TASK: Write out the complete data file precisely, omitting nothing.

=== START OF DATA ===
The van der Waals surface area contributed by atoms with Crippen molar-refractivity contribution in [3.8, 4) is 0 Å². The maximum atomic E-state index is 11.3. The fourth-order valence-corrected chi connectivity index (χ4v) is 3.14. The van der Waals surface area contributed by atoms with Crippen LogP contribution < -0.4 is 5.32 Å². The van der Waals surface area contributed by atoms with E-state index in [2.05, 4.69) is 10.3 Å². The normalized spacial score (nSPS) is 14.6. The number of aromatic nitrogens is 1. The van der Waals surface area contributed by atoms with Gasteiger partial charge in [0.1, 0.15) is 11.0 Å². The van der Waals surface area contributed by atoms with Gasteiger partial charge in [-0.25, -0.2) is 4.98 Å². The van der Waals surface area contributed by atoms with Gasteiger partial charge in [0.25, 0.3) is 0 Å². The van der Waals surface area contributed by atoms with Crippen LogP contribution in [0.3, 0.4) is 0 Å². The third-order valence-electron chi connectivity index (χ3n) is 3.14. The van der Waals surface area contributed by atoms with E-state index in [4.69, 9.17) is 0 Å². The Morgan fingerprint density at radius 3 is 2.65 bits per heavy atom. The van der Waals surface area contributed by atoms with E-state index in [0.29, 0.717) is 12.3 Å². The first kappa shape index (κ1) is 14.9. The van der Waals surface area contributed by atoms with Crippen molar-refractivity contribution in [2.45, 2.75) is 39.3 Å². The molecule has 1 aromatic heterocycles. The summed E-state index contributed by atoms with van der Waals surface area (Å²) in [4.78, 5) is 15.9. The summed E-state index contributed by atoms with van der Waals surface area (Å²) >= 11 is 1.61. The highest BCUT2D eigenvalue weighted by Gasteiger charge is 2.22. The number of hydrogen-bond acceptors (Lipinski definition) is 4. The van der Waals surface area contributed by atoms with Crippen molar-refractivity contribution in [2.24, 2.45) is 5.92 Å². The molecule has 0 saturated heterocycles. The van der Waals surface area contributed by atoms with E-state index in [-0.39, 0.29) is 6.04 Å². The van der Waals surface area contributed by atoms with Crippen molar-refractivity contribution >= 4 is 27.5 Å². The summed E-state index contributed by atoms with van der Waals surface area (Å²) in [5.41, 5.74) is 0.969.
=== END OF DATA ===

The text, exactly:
The van der Waals surface area contributed by atoms with Crippen molar-refractivity contribution in [3.8, 4) is 0 Å². The maximum atomic E-state index is 11.3. The fourth-order valence-corrected chi connectivity index (χ4v) is 3.14. The van der Waals surface area contributed by atoms with Crippen LogP contribution < -0.4 is 5.32 Å². The van der Waals surface area contributed by atoms with E-state index in [2.05, 4.69) is 10.3 Å². The normalized spacial score (nSPS) is 14.6. The number of aromatic nitrogens is 1. The van der Waals surface area contributed by atoms with Gasteiger partial charge in [0.1, 0.15) is 11.0 Å². The van der Waals surface area contributed by atoms with Gasteiger partial charge in [-0.25, -0.2) is 4.98 Å². The van der Waals surface area contributed by atoms with Gasteiger partial charge in [0.25, 0.3) is 0 Å². The van der Waals surface area contributed by atoms with Crippen LogP contribution in [0.3, 0.4) is 0 Å². The third-order valence-electron chi connectivity index (χ3n) is 3.14. The van der Waals surface area contributed by atoms with E-state index in [4.69, 9.17) is 0 Å². The Morgan fingerprint density at radius 3 is 2.65 bits per heavy atom. The van der Waals surface area contributed by atoms with E-state index in [0.29, 0.717) is 12.3 Å². The first kappa shape index (κ1) is 14.9. The van der Waals surface area contributed by atoms with Crippen molar-refractivity contribution in [2.45, 2.75) is 39.3 Å². The molecule has 1 aromatic heterocycles. The summed E-state index contributed by atoms with van der Waals surface area (Å²) in [4.78, 5) is 15.9. The summed E-state index contributed by atoms with van der Waals surface area (Å²) >= 11 is 1.61. The highest BCUT2D eigenvalue weighted by Gasteiger charge is 2.22. The number of hydrogen-bond acceptors (Lipinski definition) is 4. The van der Waals surface area contributed by atoms with Crippen molar-refractivity contribution in [2.24, 2.45) is 5.92 Å². The molecule has 0 saturated heterocycles. The van der Waals surface area contributed by atoms with E-state index in [-0.39, 0.29) is 6.04 Å². The van der Waals surface area contributed by atoms with Crippen molar-refractivity contribution >= 4 is 27.5 Å². The summed E-state index contributed by atoms with van der Waals surface area (Å²) in [5.41, 5.74) is 0.969.